Just before noon on Thursday, March 1, death knocked on her door.
Barbara Kladder had been sitting at her desk, eating a portobello mushroom sandwich, when it happened. Two bites into her lunch, intense pain struck the back of her neck.
“It was worse than having a baby,” said Kladder, who works in medical administration for Lacks Medical Center. “My co-worker next to me said, ‘What’s wrong? You’re really flushed.’ I felt nauseated. It just was not good. It came on so fast—in a split second.”
Kladder thought she just needed to lie down for a minute. Then she’d be fine.
“Our boss is a physician,” she said. “He took one look at me and said, ‘You’re going to the hospital.’ He said, ‘Call Life ambulance and order a priority 1 to go to Spectrum.’ It took the ambulance about five minutes to get here, but it felt like 100 years. By that time, I had thrown up a couple of times. Light hurt my eyes, so I had to keep my eyes closed.”
She promised her boss she would return to work on Monday.
Upon her arrival at Spectrum Health Butterworth Hospital, staff whisked her in for a CT scan.
Justin Singer, MD, Spectrum Health director of vascular neurosurgery, introduced himself.
“I remember seeing Dr. Singer in his scrubs,” Kladder said. “He shook my hand and said he was going to try to put a coil in the back of my brain. I hurt so bad I wanted to cut my head off.”
Kladder remembers nothing after that moment, but later learned that because of the location of the aneurysm, the coil did not work. Instead, Dr. Singer inserted clips to stop the aneurysm from bleeding.
“I was history,” the Grandville, Michigan, resident said. “I don’t know if they gave me something for pain or if my brain was turned off. I remember absolutely nothing. Not a thing.”
Provider turns patient
Kladder, who attended the Butterworth School of Nursing and the University of Michigan, worked at Butterworth Hospital for 25 years, beginning in 1978.
“I remember studying aneurysms,” Kladder said. “But those things happened to other people, not to you. I was 20 years old at the time. Nothing is scary. You’re invincible.”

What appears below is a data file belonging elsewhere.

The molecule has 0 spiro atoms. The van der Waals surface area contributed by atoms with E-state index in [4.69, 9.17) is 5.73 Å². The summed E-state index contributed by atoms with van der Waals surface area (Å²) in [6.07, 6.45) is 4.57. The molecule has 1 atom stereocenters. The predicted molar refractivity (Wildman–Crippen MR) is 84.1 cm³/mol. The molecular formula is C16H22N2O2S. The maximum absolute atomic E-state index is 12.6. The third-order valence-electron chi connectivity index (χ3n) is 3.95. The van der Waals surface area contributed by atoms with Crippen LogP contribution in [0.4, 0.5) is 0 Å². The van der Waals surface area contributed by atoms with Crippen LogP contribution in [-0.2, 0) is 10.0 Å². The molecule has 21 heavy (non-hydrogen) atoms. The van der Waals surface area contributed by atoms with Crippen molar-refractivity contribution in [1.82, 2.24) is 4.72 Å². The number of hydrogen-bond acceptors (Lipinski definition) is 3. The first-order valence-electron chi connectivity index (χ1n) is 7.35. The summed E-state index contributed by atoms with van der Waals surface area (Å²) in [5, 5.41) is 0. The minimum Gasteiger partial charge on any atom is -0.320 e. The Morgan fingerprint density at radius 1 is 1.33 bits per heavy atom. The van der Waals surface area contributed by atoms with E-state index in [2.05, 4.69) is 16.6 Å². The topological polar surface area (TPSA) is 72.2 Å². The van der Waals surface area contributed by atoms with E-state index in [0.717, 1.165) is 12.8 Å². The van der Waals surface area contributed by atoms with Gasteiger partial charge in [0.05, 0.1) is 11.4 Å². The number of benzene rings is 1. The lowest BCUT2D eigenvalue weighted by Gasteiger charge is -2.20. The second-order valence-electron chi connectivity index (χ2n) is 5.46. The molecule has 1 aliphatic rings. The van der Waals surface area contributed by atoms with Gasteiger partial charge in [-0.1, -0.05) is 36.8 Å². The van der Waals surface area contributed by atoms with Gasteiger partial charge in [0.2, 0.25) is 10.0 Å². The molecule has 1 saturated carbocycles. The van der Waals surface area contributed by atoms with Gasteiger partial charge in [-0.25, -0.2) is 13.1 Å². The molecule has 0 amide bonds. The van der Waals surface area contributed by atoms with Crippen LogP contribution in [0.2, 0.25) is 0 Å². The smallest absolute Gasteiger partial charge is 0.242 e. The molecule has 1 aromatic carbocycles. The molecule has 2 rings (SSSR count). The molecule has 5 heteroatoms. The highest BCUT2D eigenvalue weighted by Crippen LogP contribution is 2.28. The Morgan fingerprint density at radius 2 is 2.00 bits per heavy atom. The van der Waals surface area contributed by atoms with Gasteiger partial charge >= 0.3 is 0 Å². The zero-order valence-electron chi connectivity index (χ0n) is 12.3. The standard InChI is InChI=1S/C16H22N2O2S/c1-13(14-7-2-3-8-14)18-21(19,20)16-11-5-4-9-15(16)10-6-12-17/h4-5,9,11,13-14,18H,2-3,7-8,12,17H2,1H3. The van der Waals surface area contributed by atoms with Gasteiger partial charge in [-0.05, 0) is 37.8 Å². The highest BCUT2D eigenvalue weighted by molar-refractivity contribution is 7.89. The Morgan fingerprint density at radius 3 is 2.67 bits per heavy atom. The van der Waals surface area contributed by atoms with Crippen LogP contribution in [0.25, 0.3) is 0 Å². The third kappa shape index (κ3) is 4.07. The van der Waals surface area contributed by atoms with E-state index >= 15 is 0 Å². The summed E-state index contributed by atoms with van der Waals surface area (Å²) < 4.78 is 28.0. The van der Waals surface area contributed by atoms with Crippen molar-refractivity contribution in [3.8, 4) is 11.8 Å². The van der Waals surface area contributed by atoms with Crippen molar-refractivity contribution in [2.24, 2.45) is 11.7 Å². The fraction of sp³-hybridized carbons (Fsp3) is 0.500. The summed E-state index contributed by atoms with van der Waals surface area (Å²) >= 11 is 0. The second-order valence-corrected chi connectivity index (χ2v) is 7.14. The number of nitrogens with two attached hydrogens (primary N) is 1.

She immersed herself in the medical world, taking care of patients on the medical surgery floor. Later she worked at Lacks Industries, treating employees with lacerations and other injuries.
When her own medical emergency hit years later, Kladder initially thought it might be a pinched nerve in her neck.
“I can’t go from feeling A-OK to excruciating pain,” Kladder said. “Nothing crossed my mind except maybe if I move my shoulders or sit in a different way, it will go away. I was very happy to be oblivious to everything. It was like, ‘Dr. Singer, do your thing and I’ll see you tomorrow.’”
After two and a half weeks of recovery at Butterworth Hospital, Kladder transferred to Spectrum Health Inpatient Rehabilitation at Blodgett Hospital. Doctors discharged her on March 28 and she returned to work several days later.
“It’s good for me to be back at work,” Kladder said. “You can only watch so much ‘The Price is Right.’”
‘It just popped’
On April 19 she had a follow-up visit with Dr. Singer.
Kladder’s son, Jeff, accompanied her to the appointment. He spoke of the terror he felt when his mom suffered an aneurysm.
“We didn’t realize how critical it was until after we talked to Dr. Singer a day or two later,” he said. “We didn’t know what to expect, but we were always hopeful because the medical staff assured us everything looked pretty good.”
At this appointment, Dr. Singer delivered more good news.
“The aneurysm is completely gone,” he told Kladder and Jeff. “That’s definitive on the angiogram.”
Kladder will continue with scans every year for a couple of years.
Dr. Singer said Kladder’s life hung in the balance when she arrived at the hospital March 1.
“She had a lot of blood in her brain when she came in,” he said. “Her aneurysm was in a very tough location. Patients with an aneurysm in this location typically have a more negative outcome. She looks absolutely fantastic and has healed very well. To see her go back to normal life six weeks after what she’s been through is fantastic.”
Kladder chimed in.
“I had a lot of blood in there, huh?”
“You had a lot of blood,” Dr. Singer said.
“It just popped?” she asked of the aneurysm.
“It just popped,” the doctor said.
“It’s spookier after the fact, hearing about it now, than it was then,” Kladder said. “I could feel God’s hand and his comfort wrap around me by the people he put in my life—my co-worker, my boss, Dr. Singer. I’ll never forget it. I’m very blessed.”